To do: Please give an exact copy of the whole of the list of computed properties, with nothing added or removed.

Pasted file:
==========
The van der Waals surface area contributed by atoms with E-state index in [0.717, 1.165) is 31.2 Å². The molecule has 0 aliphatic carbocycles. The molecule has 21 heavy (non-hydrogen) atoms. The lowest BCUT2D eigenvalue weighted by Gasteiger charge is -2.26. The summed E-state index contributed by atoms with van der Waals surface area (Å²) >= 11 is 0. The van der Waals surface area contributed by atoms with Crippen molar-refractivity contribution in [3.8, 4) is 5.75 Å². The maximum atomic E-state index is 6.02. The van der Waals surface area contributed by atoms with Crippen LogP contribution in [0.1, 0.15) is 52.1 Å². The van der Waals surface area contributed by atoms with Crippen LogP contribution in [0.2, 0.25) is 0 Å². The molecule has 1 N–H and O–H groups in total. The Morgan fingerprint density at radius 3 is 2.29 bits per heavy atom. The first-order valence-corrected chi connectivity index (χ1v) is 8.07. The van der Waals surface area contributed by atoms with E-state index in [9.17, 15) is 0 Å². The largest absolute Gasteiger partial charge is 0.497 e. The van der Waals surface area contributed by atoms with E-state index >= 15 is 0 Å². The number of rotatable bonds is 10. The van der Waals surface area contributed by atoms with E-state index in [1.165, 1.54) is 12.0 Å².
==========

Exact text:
The van der Waals surface area contributed by atoms with E-state index in [0.717, 1.165) is 31.2 Å². The molecule has 0 aliphatic carbocycles. The molecule has 21 heavy (non-hydrogen) atoms. The lowest BCUT2D eigenvalue weighted by Gasteiger charge is -2.26. The summed E-state index contributed by atoms with van der Waals surface area (Å²) >= 11 is 0. The van der Waals surface area contributed by atoms with Crippen molar-refractivity contribution in [3.8, 4) is 5.75 Å². The maximum atomic E-state index is 6.02. The van der Waals surface area contributed by atoms with Crippen LogP contribution in [0.1, 0.15) is 52.1 Å². The van der Waals surface area contributed by atoms with Crippen LogP contribution in [0.2, 0.25) is 0 Å². The molecule has 1 N–H and O–H groups in total. The Morgan fingerprint density at radius 3 is 2.29 bits per heavy atom. The first-order valence-corrected chi connectivity index (χ1v) is 8.07. The van der Waals surface area contributed by atoms with E-state index in [9.17, 15) is 0 Å². The largest absolute Gasteiger partial charge is 0.497 e. The van der Waals surface area contributed by atoms with E-state index >= 15 is 0 Å². The number of rotatable bonds is 10. The van der Waals surface area contributed by atoms with E-state index in [1.165, 1.54) is 12.0 Å².